In a short period, Chan Buddhism was available and supported by many Chinese people. It was hard to comprehend how it could co-exist with such strong religions as Daoism and Confucianism. Still, it was based on knowledge, and that knowledge helped to comprehend what true salvation really meant. Many people could not define reality from illusions.17 They did not understand what they had to strive for and why they had to do all those things. Buddhism helped to provide Daoism with meaning. “It is knowledge not of an object but of the mind, and no knowledge of its nature but penetrating knowledge that mind is not an object, has no nature, indeed, that it is empty, nothing at all.”18 Emptiness and knowledge became the two main characteristics of Chan Buddhism in China. It was not too complicated to accept a new truth. It was a challenge to make people believe that everything discussed above could happen with each of them.
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In general, the analysis of the peculiarities of Daoism and Buddhism and their development in China shows that these two religions have many things in common. Both of them support the idea of individuality in a certain sense. Though Daoism is an indigenous philosophy, and Buddhism is a foreign philosophy, they had many supporters and opponents during different centuries. Without any doubt, Daoism had a certain impact on the development of Chan Buddhism in China. It could be explained by the fact that before Buddhism, Chinese people were evident supporters of Daoism. They believed that immortality could be achieved. However, they did not have appropriate directions and examples. The example that came from India in Buddhism was an effective means to show how individualism, mind control, spirituality, and sagehood could be achieved. Daoism and Buddhism were two religions that depicted the development of the whole nation. They helped to teach generations and support even the weakest believers.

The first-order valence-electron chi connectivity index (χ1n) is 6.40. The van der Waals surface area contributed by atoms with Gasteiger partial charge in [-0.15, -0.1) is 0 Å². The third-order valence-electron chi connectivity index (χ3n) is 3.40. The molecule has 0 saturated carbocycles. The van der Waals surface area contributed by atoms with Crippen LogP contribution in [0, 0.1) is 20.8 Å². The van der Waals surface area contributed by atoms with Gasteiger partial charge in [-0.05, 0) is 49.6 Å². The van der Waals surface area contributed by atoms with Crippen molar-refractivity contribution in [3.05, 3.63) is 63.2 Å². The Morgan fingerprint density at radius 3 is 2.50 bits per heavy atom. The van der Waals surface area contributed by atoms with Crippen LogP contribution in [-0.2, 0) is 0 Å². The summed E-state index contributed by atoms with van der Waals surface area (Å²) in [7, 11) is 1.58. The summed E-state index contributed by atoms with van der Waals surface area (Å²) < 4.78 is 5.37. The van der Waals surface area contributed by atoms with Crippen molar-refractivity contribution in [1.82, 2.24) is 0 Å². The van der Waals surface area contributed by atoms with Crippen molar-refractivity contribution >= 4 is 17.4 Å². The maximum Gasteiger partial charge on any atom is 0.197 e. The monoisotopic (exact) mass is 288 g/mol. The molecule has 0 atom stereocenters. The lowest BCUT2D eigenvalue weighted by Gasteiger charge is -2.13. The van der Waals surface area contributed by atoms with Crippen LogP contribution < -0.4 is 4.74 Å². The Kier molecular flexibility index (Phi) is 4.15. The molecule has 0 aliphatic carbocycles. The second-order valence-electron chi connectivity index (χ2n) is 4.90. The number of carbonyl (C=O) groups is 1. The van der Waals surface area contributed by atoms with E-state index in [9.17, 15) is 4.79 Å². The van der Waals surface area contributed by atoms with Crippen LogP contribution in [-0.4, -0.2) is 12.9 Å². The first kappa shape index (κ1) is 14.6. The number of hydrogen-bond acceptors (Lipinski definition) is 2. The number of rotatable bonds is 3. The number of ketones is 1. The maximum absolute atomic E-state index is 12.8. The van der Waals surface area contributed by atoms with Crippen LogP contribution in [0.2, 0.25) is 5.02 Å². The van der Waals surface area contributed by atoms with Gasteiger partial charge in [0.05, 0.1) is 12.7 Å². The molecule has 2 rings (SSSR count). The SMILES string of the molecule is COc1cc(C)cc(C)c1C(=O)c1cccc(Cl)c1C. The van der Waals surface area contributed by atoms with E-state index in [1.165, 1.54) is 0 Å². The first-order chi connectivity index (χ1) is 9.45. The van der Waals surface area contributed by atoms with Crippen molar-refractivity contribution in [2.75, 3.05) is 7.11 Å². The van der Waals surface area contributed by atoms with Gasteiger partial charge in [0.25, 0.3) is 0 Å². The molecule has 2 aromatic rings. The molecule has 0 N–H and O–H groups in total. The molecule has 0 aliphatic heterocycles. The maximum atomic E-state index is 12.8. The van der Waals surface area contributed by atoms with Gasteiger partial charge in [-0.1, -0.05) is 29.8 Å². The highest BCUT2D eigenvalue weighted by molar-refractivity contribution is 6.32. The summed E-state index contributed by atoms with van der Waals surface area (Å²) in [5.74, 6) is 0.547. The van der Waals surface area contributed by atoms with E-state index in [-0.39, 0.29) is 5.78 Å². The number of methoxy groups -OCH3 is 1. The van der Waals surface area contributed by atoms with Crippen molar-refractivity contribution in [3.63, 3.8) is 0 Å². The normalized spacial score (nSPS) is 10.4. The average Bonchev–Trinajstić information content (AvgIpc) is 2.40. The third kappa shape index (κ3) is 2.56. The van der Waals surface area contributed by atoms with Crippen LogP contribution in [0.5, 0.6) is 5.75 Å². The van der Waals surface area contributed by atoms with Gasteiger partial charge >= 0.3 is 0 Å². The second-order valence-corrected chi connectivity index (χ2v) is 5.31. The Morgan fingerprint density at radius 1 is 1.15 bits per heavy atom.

Allen, Barry. “The Virtual and the Vacant-Emptiness and Knowledge in Chan and Daoism.” Journal of Chinese Philosophy 37, no. 3 (2010): 457-471.
“Chan Buddhism.” Stanford Encyclopedia of Philosophy. Web.
Chan, Wing-Tsit. “Transformation of Buddhism in China.” Philosophy East &West 7, no. 3/4 (1958): 107-116. Web.
Knaul, Livia. “Chuang-Tzu and the Chinese Ancestry of Chan Buddhism.” Journal of Chinese Philosophy, 13 (1986): 411-428.
Shan, Chun. Major Aspects of Chinese Religion and Philosophy: Dao of Inner Saint and Outer King. New York: Springer Science & Business Media, 2012.
Shih, Hu. English Writings of Hu Shih: Chinese Philosophy and Intellectual History, Volume 2. Edited by Chih-Ping Chou. Princeton: Springer, 2013.
Tang, Yijie. Confucianism, Buddhism, Daoism, Christianity and Chinese Culture. New York: Springer, 2015.
Yi, Wu. “On Chinese Chan in Relation to Taoism.” Journal of Chinese Philosophy 12 (1985): 131-154. Web.
- Yijie Tang, Confucianism, Buddhism, Daoism, Christianity and Chinese Culture (New York: Springer, 2015), 173.
- “Chan Buddhism,” Stanford Encyclopedia of Philosophy, Web.
- Tang, Confucianism, Buddhism, Daoism, Christianity and Chinese Culture, 159.
- Wing-Tsit Chan, “Transformation of Buddhism in China,” Philosophy East &West 7, no. 3/4 (1958): 110, Web.
- Chun Shan, Major Aspects of Chinese Religion and Philosophy: Dao of Inner Saint and Outer King (New York: Springer Science & Business Media, 2012), 78.
- Wu Yi, “On Chinese Chan in Relation to Taoism,” Journal of Chinese Philosophy 12 (1985): 139, Web.
- “Chan Buddhism,” Web.
- Hu Shih, English Writings of Hu Shih: Chinese Philosophy and Intellectual History, Volume 2, ed. Chih-Ping Chou (Princeton: Springer, 2013): 103.
- “Chan Buddhism,” Web.
- Chan, “Transformation of Buddhism in China,” 107.
- Ibid., 109.
- Chan, “Transformation of Buddhism in China,” 110.
- Ibid., 112.
- Ibid., 113.
- Livia Knaul, “Chuang-Tzu and the Chinese Ancestry of Chan Buddhism,” Journal of Chinese Philosophy, 13 (1986): 413.
- Hu Shih, English Writings of Hu Shih, 104.
- Barry Allen, “The Virtual and the Vacant-Emptiness and Knowledge in Chan and Daoism,” Journal of Chinese Philosophy 37, no. 3 (2010): 457.
- Ibid., 458.